No Size Fits All

Mike Howard, General Manager of Global Security for Microsoft, discusses the challenges of securing a huge corporate campus

Corporate campus security is often considered a no-brainer. Some access control, some cameras, maybe some CPTED and a guard force. Some CSOs delegate it entirely to their directors and managers and focus instead on more complicated business issues. But corporate campus security is not one-size-fits-all. Campus size, location and demographics, as well as business sector, facility type and risk factors of nearby businesses and landmarks, are all integral parts of an effective and appropriate corporate campus security plan. And security executives should also inject into its design their in-depth understanding of the company and its culture.

Two members of the Security Executive Council recently discussed with us their corporate campus security plans and goals. In some ways, their campuses are similar, and in others vastly different. But where they share some goals, each has chosen a unique path to enable the best protection of corporate executives, assets, personnel and intellectual property.

Microsoft: Security Under the Radar

It’s fitting that one of the world’s largest software companies would make its home base one of the world’s largest corporate campuses. With more than 130 buildings spread over more than 15 million square feet centered around Highway 520 in Redmond, Wash., Microsoft’s headquarters campus looks imposing on paper. But Redmond’s natural beauty — the Cascade Mountains on one side and the Puget Sound on the other — is enhanced on campus by long, tree-lined walks, garden landscaping, a lake, open lawns and sports fields.

This park-like ambiance is, of course, all by design. Microsoft prides itself on maintaining a creative, relaxed atmosphere to energize its employees. While in some ways the campus acts as its own small garden city, with its own museum, filming studios, dry cleaning, convenience store and more, it is also woven into the fabric of Redmond and surrounding businesses. Public streets run through and across campus, and at least one other large business has a facility on Microsoft grounds.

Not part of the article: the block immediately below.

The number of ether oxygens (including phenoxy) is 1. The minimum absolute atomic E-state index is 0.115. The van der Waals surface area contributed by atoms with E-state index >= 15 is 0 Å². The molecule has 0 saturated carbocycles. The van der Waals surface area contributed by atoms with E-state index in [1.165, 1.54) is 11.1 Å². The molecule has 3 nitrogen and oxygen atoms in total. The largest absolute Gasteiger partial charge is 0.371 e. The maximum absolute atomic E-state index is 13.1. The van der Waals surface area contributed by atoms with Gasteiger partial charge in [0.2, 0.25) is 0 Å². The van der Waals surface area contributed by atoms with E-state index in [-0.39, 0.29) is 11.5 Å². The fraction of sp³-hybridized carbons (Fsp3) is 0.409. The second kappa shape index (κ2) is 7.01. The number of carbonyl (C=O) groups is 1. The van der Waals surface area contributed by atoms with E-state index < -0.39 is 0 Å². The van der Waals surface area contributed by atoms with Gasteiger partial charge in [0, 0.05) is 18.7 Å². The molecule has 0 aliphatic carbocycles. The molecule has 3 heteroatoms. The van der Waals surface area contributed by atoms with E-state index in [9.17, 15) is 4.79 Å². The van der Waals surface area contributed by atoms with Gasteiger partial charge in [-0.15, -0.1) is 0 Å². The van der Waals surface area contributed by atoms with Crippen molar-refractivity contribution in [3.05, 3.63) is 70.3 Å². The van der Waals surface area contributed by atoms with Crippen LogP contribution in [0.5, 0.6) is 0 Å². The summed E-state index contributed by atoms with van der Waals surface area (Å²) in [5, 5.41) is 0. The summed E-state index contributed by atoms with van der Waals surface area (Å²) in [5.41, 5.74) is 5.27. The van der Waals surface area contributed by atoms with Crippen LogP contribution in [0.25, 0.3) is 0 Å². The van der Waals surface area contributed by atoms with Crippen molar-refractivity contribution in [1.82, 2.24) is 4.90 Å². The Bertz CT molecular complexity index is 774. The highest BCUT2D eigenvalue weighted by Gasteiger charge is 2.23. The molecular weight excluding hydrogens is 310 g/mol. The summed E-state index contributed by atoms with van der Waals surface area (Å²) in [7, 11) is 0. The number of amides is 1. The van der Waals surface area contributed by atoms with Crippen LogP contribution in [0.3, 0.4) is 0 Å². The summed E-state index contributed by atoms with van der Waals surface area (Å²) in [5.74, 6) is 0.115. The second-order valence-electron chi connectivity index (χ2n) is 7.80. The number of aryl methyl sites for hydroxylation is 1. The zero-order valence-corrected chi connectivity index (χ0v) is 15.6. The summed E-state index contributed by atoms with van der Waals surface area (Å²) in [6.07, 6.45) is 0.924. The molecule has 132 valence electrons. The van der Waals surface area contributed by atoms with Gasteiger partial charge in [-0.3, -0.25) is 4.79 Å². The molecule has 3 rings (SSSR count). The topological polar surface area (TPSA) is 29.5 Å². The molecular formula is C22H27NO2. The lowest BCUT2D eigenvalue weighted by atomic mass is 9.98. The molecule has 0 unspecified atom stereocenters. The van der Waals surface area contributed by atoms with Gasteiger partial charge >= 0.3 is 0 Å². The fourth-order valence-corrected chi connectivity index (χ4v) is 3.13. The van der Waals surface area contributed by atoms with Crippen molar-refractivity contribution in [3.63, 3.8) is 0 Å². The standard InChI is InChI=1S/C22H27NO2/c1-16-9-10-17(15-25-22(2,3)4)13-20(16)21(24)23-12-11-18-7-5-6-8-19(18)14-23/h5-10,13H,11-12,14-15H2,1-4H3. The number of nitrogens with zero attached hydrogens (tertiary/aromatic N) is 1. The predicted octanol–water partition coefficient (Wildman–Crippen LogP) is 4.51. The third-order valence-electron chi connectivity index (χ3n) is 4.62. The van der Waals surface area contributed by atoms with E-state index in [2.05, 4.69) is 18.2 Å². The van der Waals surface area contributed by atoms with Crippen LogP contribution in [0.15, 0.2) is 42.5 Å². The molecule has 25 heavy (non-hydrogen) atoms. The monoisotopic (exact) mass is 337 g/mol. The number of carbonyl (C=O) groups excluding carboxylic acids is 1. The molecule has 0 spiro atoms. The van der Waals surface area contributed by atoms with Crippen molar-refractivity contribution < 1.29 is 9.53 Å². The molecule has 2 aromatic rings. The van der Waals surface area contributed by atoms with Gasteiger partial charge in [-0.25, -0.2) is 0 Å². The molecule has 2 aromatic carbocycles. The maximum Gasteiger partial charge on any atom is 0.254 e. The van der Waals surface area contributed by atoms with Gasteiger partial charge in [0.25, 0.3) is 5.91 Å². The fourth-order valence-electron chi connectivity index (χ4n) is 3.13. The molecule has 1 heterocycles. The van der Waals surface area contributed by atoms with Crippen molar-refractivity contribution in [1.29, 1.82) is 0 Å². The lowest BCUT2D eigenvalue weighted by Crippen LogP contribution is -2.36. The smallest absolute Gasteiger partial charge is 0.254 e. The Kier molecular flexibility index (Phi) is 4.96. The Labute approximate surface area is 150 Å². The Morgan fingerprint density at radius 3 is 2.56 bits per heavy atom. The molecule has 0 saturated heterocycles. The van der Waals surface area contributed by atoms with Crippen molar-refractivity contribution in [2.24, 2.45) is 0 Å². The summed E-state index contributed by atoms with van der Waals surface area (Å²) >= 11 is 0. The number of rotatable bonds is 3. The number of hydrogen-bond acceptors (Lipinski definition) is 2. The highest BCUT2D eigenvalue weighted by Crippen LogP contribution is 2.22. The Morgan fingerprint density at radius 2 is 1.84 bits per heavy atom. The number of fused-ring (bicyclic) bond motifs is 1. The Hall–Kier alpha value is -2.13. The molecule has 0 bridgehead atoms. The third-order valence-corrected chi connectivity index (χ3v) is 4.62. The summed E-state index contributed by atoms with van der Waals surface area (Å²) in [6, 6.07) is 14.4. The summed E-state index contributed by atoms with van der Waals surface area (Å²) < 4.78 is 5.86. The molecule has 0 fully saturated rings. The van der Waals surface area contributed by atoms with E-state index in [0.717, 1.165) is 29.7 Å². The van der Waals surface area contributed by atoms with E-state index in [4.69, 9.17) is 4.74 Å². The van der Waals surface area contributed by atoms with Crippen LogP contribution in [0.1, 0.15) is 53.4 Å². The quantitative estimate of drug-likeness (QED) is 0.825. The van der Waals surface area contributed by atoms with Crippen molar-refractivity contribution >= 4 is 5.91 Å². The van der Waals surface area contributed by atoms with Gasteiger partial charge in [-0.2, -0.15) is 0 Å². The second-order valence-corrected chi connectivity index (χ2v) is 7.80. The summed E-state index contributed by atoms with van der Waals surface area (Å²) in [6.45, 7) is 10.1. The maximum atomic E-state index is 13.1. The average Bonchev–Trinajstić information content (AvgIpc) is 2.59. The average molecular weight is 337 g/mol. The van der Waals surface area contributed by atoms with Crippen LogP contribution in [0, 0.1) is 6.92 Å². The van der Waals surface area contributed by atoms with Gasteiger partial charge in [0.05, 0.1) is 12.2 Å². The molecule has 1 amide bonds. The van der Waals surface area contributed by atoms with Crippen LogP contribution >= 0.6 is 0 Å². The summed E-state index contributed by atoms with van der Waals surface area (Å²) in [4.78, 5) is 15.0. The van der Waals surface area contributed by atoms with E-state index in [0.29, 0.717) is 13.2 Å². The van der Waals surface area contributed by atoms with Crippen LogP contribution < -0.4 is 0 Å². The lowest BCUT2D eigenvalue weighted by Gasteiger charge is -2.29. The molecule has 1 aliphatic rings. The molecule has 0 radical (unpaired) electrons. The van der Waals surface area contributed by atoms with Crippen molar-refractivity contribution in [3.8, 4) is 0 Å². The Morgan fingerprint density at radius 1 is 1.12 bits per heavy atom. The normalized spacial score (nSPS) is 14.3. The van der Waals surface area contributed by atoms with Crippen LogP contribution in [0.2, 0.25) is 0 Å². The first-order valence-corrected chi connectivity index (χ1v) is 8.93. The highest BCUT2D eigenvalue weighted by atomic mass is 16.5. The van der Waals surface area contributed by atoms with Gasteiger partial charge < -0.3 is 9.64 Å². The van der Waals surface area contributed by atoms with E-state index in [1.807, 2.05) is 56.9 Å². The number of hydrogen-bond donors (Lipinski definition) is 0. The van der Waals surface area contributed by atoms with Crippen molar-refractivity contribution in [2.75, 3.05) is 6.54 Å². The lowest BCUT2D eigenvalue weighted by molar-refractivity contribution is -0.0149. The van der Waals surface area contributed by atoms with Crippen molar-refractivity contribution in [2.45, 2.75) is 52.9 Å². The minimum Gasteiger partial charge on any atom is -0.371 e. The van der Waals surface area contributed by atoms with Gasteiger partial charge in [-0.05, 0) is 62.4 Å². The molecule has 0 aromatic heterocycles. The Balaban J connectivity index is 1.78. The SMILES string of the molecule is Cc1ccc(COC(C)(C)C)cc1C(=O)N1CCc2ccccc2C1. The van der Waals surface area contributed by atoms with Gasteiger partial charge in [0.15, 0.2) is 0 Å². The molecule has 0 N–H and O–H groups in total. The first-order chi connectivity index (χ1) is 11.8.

In all this openness, Mike Howard, General Manager of Global Security, has carved out a role for security that honors the company’s creative, casual culture while protecting the people and assets that make up one of the most recognized brands in the world.

“We’ve grown,” Howard says. “When I got here (in 2002) we had 20,000 employees in the Puget Sound region, and we’ve more than doubled that and doubled the square footage,” he says. The sheer size of the campus makes it impossible to rely on a guard force to monitor all events, and the corporate culture would suffer if the guard presence blanketed the campus. Since the campus lies along public roads, there are no perimeter gates or checkpoints. Whoever wants to come on campus can do so, and this can present a problem.

“We work to keep it low-key here and around the world, but because the Microsoft name has such a high international profile, we get a lot of people trying to contact our employees at all levels looking for monetary support for causes, and they may get angry if we don’t provide that support,” Howard adds.

While Security deploys roving guards in white vehicles with Microsoft Security labels, they have chosen to focus on leveraging technology to provide a presence that the guard force alone cannot. “You may spend a day at Microsoft and not be aware of security guards,” Howard says, “but that doesn’t mean Security hasn’t noticed you. We’ve deployed hundreds of digital cameras and recorders around campus to give us more eyes and ears on the scene and to be able to respond to suspicious activity. All our buildings are card-accessed and monitored by cameras.”

The data from these systems flows into Microsoft’s Global Security Operations Center (GSOC), which provides event-based monitoring of cameras and access control events, streamlines dispatch and enables seamless emergency response and continuity. The Redmond GSOC is one of three that together monitor more than 375 Microsoft facilities worldwide. The event-based methodology is critical to keeping manpower needs low.

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